June 10, 2020

IMLS Invests $719K in Small and Rural Libraries
New Projects to Advance Digital Inclusion, Community Memory, School Library Practice

CCPL's new Jack, Joseph and Morton Mandel Memory Lab allows residents to digitize film and photography while working on family histories.

Washington, DC—The Institute of Museum and Library Services today announced $719,240 in grants to small and/or rural libraries through the Accelerating Promising Practices for Small Libraries initiative. The awards generated an additional $242,680 in matching funds. Forty-seven organizations requested grants totaling $2,084,971.

Accelerating Promising Practices for Small Libraries (APP) is a special initiative of the National Leadership Grants for Libraries Program. APP helps strengthen the ability of small and/or rural libraries and archives to serve their communities and to build grantee capacity through participation in a community of practice. The program focuses on three areas: transforming school library practice, community memory, and digital inclusion.

"Some of the mightiest are sometimes some of the smallest, as we can see from the wonderful projects planned by these grantees,” said IMLS Director Crosby Kemper. “Enhancing school library programming, engaging communities to preserve their unique and powerful histories, expanding capacity for those who need it and otherwise couldn’t access it, crossing the digital divide that exists for too many—what inspiring work is being done by small and rural libraries. We are honored to be able to support them.”

As part of the program, grantees participate in communities of practice based on their project category. Mentor organizations facilitate communication between grantees, provide expert guidance, and build grantee capacity in relevant areas. Grantees participate in regular teleconferences, online engagement, and in-person gatherings.

“Small and rural libraries are important community assets,” said Cyndee Landrum, Deputy Director of Library Services. “Participating in these communities of practice enables these organizations to cultivate networks, and access valuable resources, ideas, and knowledge that build on the vital services they provided for their communities.”

A list of all projects funded are available in the awarded grants search. Examples include:

  • J. Sargeant Reynolds Community College will create a semester-long laptop loan program for first-generation college students who demonstrate the greatest need. The program will further work to close the digital divide by providing three technology workshops per semester demonstrating the basics of laptop operation and a short primer on software to every student who borrows a laptop.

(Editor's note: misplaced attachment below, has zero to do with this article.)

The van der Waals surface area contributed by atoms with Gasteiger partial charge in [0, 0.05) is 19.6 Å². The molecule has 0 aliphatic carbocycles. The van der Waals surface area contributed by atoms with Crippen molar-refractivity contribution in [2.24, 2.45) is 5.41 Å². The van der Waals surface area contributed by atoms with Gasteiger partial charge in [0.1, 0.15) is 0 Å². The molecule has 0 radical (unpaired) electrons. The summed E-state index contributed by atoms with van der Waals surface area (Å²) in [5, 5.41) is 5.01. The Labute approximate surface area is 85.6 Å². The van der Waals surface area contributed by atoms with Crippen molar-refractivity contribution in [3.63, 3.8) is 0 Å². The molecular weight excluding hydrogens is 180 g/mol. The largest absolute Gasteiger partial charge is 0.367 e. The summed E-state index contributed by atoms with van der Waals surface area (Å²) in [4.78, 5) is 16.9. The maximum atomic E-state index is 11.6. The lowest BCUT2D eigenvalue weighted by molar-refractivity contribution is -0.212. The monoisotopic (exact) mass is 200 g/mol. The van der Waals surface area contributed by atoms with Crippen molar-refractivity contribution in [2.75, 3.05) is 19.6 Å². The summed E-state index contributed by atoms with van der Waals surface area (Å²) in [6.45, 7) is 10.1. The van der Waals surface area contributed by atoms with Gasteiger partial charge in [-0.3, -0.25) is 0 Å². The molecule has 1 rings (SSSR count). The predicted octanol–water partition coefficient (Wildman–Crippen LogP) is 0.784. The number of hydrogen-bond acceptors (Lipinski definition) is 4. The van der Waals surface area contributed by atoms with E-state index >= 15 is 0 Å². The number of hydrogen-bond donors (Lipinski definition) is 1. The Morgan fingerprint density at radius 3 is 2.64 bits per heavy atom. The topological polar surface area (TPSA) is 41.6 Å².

• The Twin Lakes Library System will partner with Georgia College and State University to document the oral history of Central State Hospital, which was once the largest mental health hospital in the world. Interviews and materials will be integrated into an exhibit that will travel across Georgia to educate individuals about this little-known state history and destigmatize mental health.
  • Wahluke School District will develop a Culturally Relevant Learning Commons for Wahluke High School by transforming the currently unused library space into a learning commons. Librarians will provide instructional support to teachers on inquiry-based and culturally relevant teaching methods. The learning commons will include new technology and resources, flexible furniture, and collaborative spaces to support multi-modal communication, collaboration, and creativity.

For more information on grants for libraries and related organizations, visit the IMLS website.

About the Institute of Museum and Library Services
The Institute of Museum and Library Services is the primary source of federal support for the nation's libraries and museums. We advance, support, and empower America's museums, libraries, and related organizations through grantmaking, research, and policy development. Our vision is a nation where museums and libraries work together to transform the lives of individuals and communities. To learn more, visit www.imls.gov and follow us on Facebook and Twitter.

Photo courtesy of South Euclid Lyndhurst Library

Accelerating Promising Practices for Small Libraries